More than three years after federal fish fraud investigators were tipped off that a Virginian seafood company was selling foreign crabmeat labeled as more expensive domestic crabmeat, federal prosecutors filed felony charges against Casey’s Seafood owner, James R. Casey, 74, of Poquoson, Va.At the time of the tip in 2014, The Baltimore Sun had begun following special agents tracking crab fraud among other kinds of seafood fraud.
After asylum seekers land on U.S. soil, they see one of nearly 300 immigration judges across the nation who decide their fate. In Baltimore, recent asylum seekers have stood before one of six judges, who have widely diverging rates of granting asylum. They could have landed before a judge who awarded asylum to nine of every 10 people. Or, they could have found themselves before one who awarded fewer than four out of every 10.
The number of hate crimes rose nearly 5 percent across the country in 2016, according to new data released by the FBI on Monday. It marks the second year in a row hate crimes have increased. Hate crimes in Maryland, however, have decreased 14 percent, according to the data. Experts caution there is a big caveat with FBI data: It’s based on voluntary reporting from more than 15,000 police agencies across the country. Furthermore, hate crimes are generally underreported to police.
Muck Rack makes it simple to find people, tweets, or articles that mention any name, keyword, company, hashtag etc. We've compiled this guide to help you make the most of your search.
Selecting a term
Start searching tweets, articles from media outlets, articles mentioned in tweets, journalists'
names, titles and bios with some suggested searches:
Companies or Topics (e.g. iPhone, Microsoft)
Phrases (e.g. "cloud computing") — use quotes to keep the terms together
Twitter handles (e.g. @username) — returns those who have mentioned or replied to
Names (e.g. "David Pogue")
Hashtags (e.g. #sxsw, #london2012)
Bio details (e.g. vegan, Olympics, father)
Muck Rack's Advanced Search allows for many boolean operators.
Find results that mention multiple specified terms, use AND or
+. For example, ensure each result contains both Elon Musk and Mark Zuckerberg by
searching Musk AND Zuckerberg or Musk + Zuckerberg.
Use the operators OR or , to broaden your search when you'd like either of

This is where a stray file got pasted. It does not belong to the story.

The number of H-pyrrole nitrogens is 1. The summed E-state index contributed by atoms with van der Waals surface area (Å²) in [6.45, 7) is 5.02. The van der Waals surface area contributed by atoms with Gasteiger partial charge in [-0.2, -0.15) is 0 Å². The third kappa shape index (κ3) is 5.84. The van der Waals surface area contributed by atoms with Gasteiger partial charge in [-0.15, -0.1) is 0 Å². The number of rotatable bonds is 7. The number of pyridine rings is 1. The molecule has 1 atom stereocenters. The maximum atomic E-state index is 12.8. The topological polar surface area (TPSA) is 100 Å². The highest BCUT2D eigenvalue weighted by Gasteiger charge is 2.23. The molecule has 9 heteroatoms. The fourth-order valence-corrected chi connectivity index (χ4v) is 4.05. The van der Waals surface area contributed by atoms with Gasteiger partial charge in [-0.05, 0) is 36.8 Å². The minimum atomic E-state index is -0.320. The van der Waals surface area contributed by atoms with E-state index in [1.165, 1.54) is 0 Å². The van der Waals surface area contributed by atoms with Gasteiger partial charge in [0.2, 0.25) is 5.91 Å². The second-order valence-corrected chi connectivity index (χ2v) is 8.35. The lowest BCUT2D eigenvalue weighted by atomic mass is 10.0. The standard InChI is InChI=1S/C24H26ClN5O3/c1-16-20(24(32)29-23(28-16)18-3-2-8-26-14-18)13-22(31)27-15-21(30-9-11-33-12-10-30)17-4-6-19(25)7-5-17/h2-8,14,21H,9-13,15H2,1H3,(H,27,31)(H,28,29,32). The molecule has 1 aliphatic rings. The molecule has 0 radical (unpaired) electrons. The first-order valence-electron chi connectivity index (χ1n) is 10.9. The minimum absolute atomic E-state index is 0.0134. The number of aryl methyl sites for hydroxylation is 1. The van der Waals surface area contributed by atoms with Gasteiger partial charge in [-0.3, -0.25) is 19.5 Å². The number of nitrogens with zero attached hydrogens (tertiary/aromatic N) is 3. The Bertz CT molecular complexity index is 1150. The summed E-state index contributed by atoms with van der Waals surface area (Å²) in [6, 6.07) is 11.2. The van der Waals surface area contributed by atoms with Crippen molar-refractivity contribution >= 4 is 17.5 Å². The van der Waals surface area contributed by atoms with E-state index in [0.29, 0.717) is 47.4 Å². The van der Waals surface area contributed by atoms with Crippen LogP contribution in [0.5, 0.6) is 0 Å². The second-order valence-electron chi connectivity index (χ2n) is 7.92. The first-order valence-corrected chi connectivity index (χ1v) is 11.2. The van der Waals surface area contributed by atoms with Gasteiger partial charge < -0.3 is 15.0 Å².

multiple terms to appear in results. (This is the default behavior of our search when no operators
are used). For example, results will contain either cake or cookie by searching cake OR cookie or cake,cookie
Use NOT or - to subtract results from your search. For
example, searching Disney will yield results about the Walt Disney Company as well as Walt Disney
World Resort. To exclude mentions of Disney World, search for Disney -World or Disney
When using one of these operators with a phrase, enclose it in quotation marks. For example, you can
find results about smartphones excluding Apple's iPhone 4S by searching smartphone -"iPhone
Exact case matching or punctuation
If you're searching for a brand name or keyword that relies on specific punctuation marks or capitalization, you can
find results that match your exact query by adding matchcase: before the keyword you're searching for, like matchcase:E*TRADE .
Use parentheses to separate multiple
boolean phrases. For example, to find journalists talking about having fun in Disney World or
Disneyland, search for ("disney world" OR disneyland) AND fun.
An asterisk can be used to search for any variation of a root word truncated by the asterisk. For example, searching for admin* will return results for administrator, administration, administer, administered, etc.
A near operator is an AND operator where you can control the distance between the words. You can vary the distance the near operation uses by adding a forward slash and number (between 0-99) such as strawberries NEAR/10 "whipped cream", which means the strawberries must exist within 10 words of "whipped cream".